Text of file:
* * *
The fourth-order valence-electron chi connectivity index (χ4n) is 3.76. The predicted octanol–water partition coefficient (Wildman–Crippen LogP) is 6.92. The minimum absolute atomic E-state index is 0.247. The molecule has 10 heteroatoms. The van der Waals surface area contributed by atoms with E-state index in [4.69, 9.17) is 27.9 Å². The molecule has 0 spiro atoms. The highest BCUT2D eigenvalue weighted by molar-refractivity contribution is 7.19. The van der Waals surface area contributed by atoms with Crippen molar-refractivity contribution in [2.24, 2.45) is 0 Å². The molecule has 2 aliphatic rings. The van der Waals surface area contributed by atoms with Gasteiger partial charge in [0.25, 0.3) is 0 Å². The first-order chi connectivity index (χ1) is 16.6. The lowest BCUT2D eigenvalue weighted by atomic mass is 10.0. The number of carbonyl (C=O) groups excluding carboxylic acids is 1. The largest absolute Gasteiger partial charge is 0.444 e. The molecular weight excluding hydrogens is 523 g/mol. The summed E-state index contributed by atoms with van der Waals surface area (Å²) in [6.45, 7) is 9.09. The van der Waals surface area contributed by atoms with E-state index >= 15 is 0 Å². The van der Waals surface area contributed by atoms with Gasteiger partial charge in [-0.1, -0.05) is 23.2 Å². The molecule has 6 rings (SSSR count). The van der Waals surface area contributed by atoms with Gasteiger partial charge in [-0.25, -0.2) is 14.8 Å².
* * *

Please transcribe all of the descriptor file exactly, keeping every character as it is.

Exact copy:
The fourth-order valence-electron chi connectivity index (χ4n) is 3.76. The predicted octanol–water partition coefficient (Wildman–Crippen LogP) is 6.92. The minimum absolute atomic E-state index is 0.247. The molecule has 10 heteroatoms. The van der Waals surface area contributed by atoms with E-state index in [4.69, 9.17) is 27.9 Å². The molecule has 0 spiro atoms. The highest BCUT2D eigenvalue weighted by molar-refractivity contribution is 7.19. The van der Waals surface area contributed by atoms with Crippen molar-refractivity contribution in [2.24, 2.45) is 0 Å². The molecule has 2 aliphatic rings. The van der Waals surface area contributed by atoms with Gasteiger partial charge in [0.25, 0.3) is 0 Å². The first-order chi connectivity index (χ1) is 16.6. The lowest BCUT2D eigenvalue weighted by atomic mass is 10.0. The number of carbonyl (C=O) groups excluding carboxylic acids is 1. The largest absolute Gasteiger partial charge is 0.444 e. The molecular weight excluding hydrogens is 523 g/mol. The summed E-state index contributed by atoms with van der Waals surface area (Å²) in [6.45, 7) is 9.09. The van der Waals surface area contributed by atoms with E-state index >= 15 is 0 Å². The van der Waals surface area contributed by atoms with Gasteiger partial charge in [-0.1, -0.05) is 23.2 Å². The molecule has 6 rings (SSSR count). The van der Waals surface area contributed by atoms with Gasteiger partial charge in [-0.25, -0.2) is 14.8 Å².